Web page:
Medieval English Hammered Farthings: Edward I - Intro.

This online guide is designed to help

  • Metal Detector enthusiasts
  • Museum Curators
  • Coin Dealers & Collectors

accurately identify and classify their English Hammered Farthings.


BACKGROUND: Between 1275 and 1278 the state of the English coinage was in crisis - inflation was severe, foreign trade was in decline as traders would not accept poor quality English coins, and a majority of coins had been clipped. In response to the crisis, on 17 November 1278 all the Jews in England were unexpectedly seized and imprisoned on the charge of coin clipping. Immediately after, all goldsmiths and others suspected of encouraging the clipping of coins were arrested. Finally, the net was closed and all mint officials were arrested.

The Jews who were found guilty of coin clipping were severely fined and between 30-50 were hanged (M. Mate, BNJ '72).

THE RECOINAGE: In 1279 Philip de Cambio, the chief moneyer, was accused of adding more than the legal amount of alloy to the silver from which he made money and the assayers, William Harlewyn and Thomas de Brancestre, were accused of collusion by accepting his coins which they ought to have rejected as false. Both Philip de Cambio and William Harlewyn were drawn and hanged, while Thomas de Brancestre and a number of other guilty mint officials were able to escape death by claiming clerical status.

Edward I, in carrying out his recoinage of 1279 had to address two main concerns: restore state of the currency and replace the mint officials with trustworthy men. On 7 January 1279, the king appointed Gregory de Rokesle (a leading London citizen) and Orlandino de Podio (principle attorney to a powerful Italian financial house) as Warders of the Exchange. Moneyers were brought over from Europe - William and Peter de Turnemire (from Marseilles) and Hubert Alion of Asti (of whom no record exists in the mint accounts, so probably failed to take the position). A Florentine, Boniface Galgani was appointed as Principle Assayer.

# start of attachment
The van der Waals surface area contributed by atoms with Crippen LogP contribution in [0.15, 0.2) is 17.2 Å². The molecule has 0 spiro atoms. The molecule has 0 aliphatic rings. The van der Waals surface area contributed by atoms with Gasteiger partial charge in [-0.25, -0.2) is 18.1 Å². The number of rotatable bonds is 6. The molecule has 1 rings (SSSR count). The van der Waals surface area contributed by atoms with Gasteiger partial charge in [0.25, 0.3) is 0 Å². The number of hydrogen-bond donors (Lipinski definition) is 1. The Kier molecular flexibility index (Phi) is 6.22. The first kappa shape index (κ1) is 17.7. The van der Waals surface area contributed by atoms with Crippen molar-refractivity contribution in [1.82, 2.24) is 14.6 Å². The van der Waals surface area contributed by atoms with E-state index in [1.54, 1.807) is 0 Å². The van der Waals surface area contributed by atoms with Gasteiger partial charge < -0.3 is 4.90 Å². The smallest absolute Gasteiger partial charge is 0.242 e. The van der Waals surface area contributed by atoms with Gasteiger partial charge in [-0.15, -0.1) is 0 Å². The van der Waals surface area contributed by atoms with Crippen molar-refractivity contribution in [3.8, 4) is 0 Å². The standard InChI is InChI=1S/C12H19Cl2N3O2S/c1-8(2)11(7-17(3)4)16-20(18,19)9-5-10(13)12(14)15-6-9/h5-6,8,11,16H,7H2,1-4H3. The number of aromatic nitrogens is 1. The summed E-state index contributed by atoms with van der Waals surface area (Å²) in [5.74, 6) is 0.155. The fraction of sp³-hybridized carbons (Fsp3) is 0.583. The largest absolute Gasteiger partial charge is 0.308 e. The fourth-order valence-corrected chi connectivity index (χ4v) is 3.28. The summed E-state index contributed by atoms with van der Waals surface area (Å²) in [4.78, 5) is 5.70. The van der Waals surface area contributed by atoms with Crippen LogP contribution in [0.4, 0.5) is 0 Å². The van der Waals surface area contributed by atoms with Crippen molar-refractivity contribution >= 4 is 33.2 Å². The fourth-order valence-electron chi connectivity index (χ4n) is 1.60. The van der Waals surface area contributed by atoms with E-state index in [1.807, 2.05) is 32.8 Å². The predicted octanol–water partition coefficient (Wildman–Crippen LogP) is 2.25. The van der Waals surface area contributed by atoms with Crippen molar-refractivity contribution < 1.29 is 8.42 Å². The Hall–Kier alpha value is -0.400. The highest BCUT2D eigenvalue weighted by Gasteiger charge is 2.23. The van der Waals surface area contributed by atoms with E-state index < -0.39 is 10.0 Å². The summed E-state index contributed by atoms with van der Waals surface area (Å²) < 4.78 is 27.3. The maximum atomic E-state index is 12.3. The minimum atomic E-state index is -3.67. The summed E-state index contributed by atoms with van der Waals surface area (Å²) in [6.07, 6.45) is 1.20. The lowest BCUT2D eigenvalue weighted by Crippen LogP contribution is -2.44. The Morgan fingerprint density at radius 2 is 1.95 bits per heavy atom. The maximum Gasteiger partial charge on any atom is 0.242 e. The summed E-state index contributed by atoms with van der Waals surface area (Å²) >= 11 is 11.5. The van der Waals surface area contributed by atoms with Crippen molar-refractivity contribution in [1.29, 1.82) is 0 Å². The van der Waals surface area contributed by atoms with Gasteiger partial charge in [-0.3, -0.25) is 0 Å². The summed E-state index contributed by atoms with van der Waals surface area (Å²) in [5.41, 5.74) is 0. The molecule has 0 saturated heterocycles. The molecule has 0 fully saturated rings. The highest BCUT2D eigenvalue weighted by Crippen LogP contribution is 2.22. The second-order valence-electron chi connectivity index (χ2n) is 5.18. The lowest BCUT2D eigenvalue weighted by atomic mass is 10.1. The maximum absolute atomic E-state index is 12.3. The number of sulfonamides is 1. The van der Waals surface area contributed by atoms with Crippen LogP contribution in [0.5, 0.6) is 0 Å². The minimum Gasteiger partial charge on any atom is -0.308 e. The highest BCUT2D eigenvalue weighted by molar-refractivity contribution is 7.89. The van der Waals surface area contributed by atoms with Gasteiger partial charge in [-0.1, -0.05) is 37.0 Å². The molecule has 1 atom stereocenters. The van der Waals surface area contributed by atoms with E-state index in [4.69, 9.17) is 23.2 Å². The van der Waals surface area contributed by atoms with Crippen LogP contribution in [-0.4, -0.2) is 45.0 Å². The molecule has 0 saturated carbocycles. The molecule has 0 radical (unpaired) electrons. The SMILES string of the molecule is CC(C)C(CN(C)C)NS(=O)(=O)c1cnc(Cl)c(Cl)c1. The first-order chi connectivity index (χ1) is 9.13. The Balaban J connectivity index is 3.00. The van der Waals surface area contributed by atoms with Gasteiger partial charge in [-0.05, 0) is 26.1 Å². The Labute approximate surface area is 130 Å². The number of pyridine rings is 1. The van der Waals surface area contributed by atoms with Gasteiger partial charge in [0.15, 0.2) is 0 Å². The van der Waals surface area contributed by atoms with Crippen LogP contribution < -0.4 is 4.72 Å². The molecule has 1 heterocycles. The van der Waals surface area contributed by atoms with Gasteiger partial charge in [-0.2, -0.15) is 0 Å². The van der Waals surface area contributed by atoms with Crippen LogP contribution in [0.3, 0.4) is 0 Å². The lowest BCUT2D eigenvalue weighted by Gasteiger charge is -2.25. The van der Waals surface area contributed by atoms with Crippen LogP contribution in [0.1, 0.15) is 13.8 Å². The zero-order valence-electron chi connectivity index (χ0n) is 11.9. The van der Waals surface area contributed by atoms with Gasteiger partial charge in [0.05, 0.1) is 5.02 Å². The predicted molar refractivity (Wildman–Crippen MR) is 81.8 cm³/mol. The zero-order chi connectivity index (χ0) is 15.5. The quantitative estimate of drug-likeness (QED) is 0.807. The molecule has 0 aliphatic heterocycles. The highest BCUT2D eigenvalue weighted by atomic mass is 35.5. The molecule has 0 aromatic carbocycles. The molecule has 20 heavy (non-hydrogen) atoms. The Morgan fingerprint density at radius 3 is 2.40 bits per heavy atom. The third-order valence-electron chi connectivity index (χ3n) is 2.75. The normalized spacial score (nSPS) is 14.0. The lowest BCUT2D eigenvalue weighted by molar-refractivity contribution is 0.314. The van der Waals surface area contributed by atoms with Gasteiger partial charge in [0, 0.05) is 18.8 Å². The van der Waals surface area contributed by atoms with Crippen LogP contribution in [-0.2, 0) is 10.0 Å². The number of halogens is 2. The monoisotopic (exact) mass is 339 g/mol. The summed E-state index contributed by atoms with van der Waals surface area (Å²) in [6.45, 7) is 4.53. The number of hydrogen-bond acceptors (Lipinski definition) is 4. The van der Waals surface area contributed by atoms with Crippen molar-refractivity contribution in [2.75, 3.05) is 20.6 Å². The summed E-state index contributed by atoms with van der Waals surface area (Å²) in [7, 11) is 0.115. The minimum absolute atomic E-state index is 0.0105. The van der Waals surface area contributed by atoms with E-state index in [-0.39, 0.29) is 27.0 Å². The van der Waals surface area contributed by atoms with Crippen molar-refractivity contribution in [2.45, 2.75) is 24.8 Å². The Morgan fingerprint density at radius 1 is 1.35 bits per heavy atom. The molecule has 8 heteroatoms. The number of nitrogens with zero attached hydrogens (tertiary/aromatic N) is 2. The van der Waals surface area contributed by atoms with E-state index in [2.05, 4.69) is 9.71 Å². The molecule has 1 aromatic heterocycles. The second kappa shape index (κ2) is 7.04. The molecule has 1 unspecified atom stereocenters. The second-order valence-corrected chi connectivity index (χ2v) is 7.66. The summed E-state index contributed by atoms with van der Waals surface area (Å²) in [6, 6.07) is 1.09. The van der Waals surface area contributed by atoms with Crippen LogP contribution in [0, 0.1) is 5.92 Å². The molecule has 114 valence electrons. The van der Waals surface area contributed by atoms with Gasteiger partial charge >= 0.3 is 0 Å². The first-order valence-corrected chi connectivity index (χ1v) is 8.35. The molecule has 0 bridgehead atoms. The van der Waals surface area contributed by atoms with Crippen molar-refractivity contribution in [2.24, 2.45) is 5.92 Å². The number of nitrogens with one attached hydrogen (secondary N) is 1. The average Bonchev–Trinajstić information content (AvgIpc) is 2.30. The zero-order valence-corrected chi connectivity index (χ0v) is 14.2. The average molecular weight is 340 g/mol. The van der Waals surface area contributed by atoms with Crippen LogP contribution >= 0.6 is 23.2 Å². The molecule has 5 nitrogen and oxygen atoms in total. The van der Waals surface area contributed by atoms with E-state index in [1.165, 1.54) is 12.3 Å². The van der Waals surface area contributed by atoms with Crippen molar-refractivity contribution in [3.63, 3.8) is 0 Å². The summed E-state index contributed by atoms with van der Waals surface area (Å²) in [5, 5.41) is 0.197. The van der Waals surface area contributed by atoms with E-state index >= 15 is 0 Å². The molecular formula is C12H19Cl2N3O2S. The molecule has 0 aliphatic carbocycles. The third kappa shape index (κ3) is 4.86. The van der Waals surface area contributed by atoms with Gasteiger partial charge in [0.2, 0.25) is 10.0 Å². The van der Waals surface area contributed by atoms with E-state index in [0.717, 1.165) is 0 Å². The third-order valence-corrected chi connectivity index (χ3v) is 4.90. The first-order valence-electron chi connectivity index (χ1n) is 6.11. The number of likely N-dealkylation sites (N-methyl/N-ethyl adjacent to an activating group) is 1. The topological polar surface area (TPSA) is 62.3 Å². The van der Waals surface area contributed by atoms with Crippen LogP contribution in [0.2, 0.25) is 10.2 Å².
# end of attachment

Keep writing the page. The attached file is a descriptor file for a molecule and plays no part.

To avert a repetition of the monetary crisis of 1278, the king made several improvements to the coinage. In 1279 round farthings were introduced to general circulation, and when these proved popular, he started coining round halfpennies in August 1280. Cut coins were withdrawn from circulation and the practice of cutting coins illegally became obsolete.

PRODUCTION EXPANDS: The recoinage required far more resources than the London mint could provide, so with this in mind and to facilitate the exchange of new money, five provincial mints were opened in 1280. Each remained under royal control, with a local Keeper of the Exchange overseeing operations: Bristol (Peter de la Mare, opened early in 1280); York (John Sampson and John le Specer, opened June 1279); Lincoln (opened mid-1280), Newcastle upon Tyne (opened mid-1280); and Chester - to serve the marches of north Wales (opened December 1280, but never produced farthings).

On 8 January 1280, William de Turnemire was promoted to Master of the King's Money, responsible for making money in four places: London, Canterbury, Bristol and York, with a Master Moneyer under him in each of the provincial towns.

With consolidation of the Royal mints under Turnemire, he introduced new minting techniques. The 1279 farthings were struck on square blanks, cut from a sheet of silver, that were then separated from the blank by means of a cutter of the correct diameter for a farthing. In 1280 he introduced a process of pouring molten silver through a sieve and the drops of silver that were produced (of correct and uniform weight) would solidify as odd shapes in a tub of water. The perfect roundness of the 1279 farthings is quite recognisable from the later type.

Over 4 million Edward I farthings were produced, but their tiny size made them easy to lose and very difficult to find. While use of metal detectors has put these coins within the reach of most collectors, they remain scarce items.

J.J. North made a significant contribution to the classification of these farthings, identifying over 18 specific types/classes derived from his study of contemporary pennies. Unfortunately, as more examples are found, it is difficult to match coins to only one type, or there are many variants within each grouping.

Recent research by Withers has re-assessed these groupings, and now it is possible for most Edward farthings to be classified into one of nearly 100 types and sub-types.

Don't worry help is here...

Categorising the Farthings of Edward I

Coins of this reign were minted in eight places - 2 mints in Ireland and 6 mints in England - though possession of Berwick was disputed between England and Scotland. The mint can be easily identified by the legend on the reverse of each coin:

And for the Irish coins:

To find out more about the farthing types for each mint, click on the mint name above.

How many farthings was an Archer paid each day
during the reign of Edward I?

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                     edward i farthingedward i farthingedward i farthingedward i farthing

What did a farthing buy during the reign of Edward I?

edward i farthinga farthing equalspintpintpintpint

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